Here Comes Science is the third Children's CD/DVD in They Might Be Giants Here Comes series. It follows up Here Come the 123s and Here Come the ABCs. Both of which I have recommended on my blog before. In fact, I thought so highly of them, that I rushed out to buy Here Comes Science as soon as it was available. They Might Be Giants did not disappoint.
There is a lot to like about Here Comes Science. The big selling point from a parent's perspective is that the music is enjoyable (You know, as much as anything is enjoyable after you have listened to it five bazillion times in a row.) There is none of that sappy, happy, so cute you want to puke kind of music on it. There are no silly dances for your child to force you to dance to. In fact, if you changed the words to the songs, you would NEVER know it's kids music. In other words, it's a rockin' album even for adults.
There are a lot of selling points for kids.
The music is fun and upbeat. While it may be interesting music for adults, it's still energetic and quirky enough for kids to enjoy. Songs like "I am a Paleontologist" and "Electric Car" will have your kids (and you) dancing and bouncing along. The little verbal incongruaties that helped make They Might Be Giants popular with the college crowd is excellent with the young crowd as well.
The videos on the DVD are artistically diverse and entertaining. They use a number of different animation techniques which keeps things fresh from song to song as well as exposing your child to some very interesting creative approachs. Additionally, the graphics really add to the educational aspect of the songs by providing simple images that support and enhance the ideas covered in the songs. My favorite video is for "What is a shooting Star?" It really is very beautiful. Michael has really responded to the video for "Blood Mobile". It's amazing how giving different types of blood cells faces can help a child grasp the purpose of each cell. (White blood cells are COOL!)
And finally, the coolest part of Here Comes Science is the science itself. Kids are really just little scientists. They spend a significant amount of time exploring and repeating as they learn about the world. Here Comes Science really plays into that sense of adventure in kids and makes learning about how things work interesting and fun. They go into topics like why the sun shines (with the lyric "the sun is a miasma of incandescent plasma" sqeee!), the order of the planets (addressing the demotion of Pluto to a dwarf star), and good old Roy G. Biv. The science is correct, up to date, and presented in a simple manner for young minds. It follows in the School House Rock tradition, and it does it very well.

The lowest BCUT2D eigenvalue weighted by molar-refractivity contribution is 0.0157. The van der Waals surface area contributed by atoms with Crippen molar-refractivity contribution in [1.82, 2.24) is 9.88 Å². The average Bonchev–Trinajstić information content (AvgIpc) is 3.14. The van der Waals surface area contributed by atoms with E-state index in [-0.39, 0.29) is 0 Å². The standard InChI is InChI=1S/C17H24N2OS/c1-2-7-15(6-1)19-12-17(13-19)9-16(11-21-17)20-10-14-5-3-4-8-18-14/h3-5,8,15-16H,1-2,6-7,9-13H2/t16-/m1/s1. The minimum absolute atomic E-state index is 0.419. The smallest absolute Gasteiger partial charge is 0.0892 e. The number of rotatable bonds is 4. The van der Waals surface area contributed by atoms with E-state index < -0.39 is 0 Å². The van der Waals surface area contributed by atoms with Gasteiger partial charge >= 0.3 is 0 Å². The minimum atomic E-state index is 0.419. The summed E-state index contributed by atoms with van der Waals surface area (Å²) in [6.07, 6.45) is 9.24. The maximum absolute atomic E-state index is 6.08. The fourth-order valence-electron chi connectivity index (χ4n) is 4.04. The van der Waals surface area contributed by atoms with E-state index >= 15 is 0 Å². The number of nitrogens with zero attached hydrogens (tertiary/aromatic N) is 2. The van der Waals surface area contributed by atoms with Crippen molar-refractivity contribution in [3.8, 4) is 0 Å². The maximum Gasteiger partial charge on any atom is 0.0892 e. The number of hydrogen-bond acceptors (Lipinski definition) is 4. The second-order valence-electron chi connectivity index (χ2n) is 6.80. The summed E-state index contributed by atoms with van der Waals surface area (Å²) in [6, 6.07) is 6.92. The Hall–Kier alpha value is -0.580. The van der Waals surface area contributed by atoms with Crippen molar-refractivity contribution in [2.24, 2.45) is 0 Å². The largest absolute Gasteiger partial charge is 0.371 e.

On a more practical note, the DVD is 45 minutes long and will automatically replay if you don't shut it off after it returns to the main menu. You can play the DVD with the story that goes along, or simply alphabetically by song. And, while the subject matter is educational, this really is just pure fun and any learning happens because it is fun, not because you are trying to shove facts into a little mind.
So, I recommend Here Comes Science for all of the kids out there*. It's fun, it's educational, and you probably won't want to blow your brains out when you are listening to it for the 100th time in one day. And when I say all kids, I mean girls too. This is a great way to show your daughter that science is interesting, pretty and completely accessible to girls.
Michael recommends it too. How could he not. There is a song called "I am a Paleontologist". I think he thinks they wrote the song just for him.
* So, this is probably obvious, but no I was not paid to promote this CD/DVD. I'm doing this simply because I love Here Comes Science and I can't help but encourage the geekification of America.